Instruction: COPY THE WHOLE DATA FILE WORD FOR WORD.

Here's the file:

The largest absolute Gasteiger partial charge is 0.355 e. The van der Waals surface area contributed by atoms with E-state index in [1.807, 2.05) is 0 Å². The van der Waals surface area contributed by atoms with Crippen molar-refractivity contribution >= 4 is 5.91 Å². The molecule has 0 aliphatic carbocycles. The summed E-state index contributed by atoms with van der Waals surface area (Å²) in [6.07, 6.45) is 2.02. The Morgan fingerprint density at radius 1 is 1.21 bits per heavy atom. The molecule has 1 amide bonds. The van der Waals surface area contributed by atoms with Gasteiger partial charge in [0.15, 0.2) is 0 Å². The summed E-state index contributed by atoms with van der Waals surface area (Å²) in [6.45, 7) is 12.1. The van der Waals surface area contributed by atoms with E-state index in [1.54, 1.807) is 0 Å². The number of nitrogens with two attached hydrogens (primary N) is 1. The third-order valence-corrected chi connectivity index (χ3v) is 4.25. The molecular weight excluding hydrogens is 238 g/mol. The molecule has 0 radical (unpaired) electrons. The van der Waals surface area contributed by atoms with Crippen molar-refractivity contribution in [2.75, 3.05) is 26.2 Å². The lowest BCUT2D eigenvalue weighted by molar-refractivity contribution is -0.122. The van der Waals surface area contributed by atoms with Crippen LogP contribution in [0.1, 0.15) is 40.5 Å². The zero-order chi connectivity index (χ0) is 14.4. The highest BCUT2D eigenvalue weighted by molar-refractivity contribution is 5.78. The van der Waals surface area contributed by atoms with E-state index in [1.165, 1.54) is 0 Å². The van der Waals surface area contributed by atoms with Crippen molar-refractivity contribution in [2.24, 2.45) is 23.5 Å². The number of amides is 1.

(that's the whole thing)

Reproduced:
The largest absolute Gasteiger partial charge is 0.355 e. The van der Waals surface area contributed by atoms with E-state index in [1.807, 2.05) is 0 Å². The van der Waals surface area contributed by atoms with Crippen molar-refractivity contribution >= 4 is 5.91 Å². The molecule has 0 aliphatic carbocycles. The summed E-state index contributed by atoms with van der Waals surface area (Å²) in [6.07, 6.45) is 2.02. The Morgan fingerprint density at radius 1 is 1.21 bits per heavy atom. The molecule has 1 amide bonds. The van der Waals surface area contributed by atoms with Gasteiger partial charge in [0.15, 0.2) is 0 Å². The summed E-state index contributed by atoms with van der Waals surface area (Å²) in [6.45, 7) is 12.1. The van der Waals surface area contributed by atoms with E-state index in [1.54, 1.807) is 0 Å². The number of nitrogens with two attached hydrogens (primary N) is 1. The third-order valence-corrected chi connectivity index (χ3v) is 4.25. The molecular weight excluding hydrogens is 238 g/mol. The molecule has 0 radical (unpaired) electrons. The van der Waals surface area contributed by atoms with Crippen molar-refractivity contribution in [2.75, 3.05) is 26.2 Å². The lowest BCUT2D eigenvalue weighted by molar-refractivity contribution is -0.122. The van der Waals surface area contributed by atoms with Crippen LogP contribution in [0.1, 0.15) is 40.5 Å². The zero-order chi connectivity index (χ0) is 14.4. The highest BCUT2D eigenvalue weighted by molar-refractivity contribution is 5.78. The van der Waals surface area contributed by atoms with E-state index in [1.165, 1.54) is 0 Å². The van der Waals surface area contributed by atoms with Crippen molar-refractivity contribution in [2.24, 2.45) is 23.5 Å². The number of amides is 1.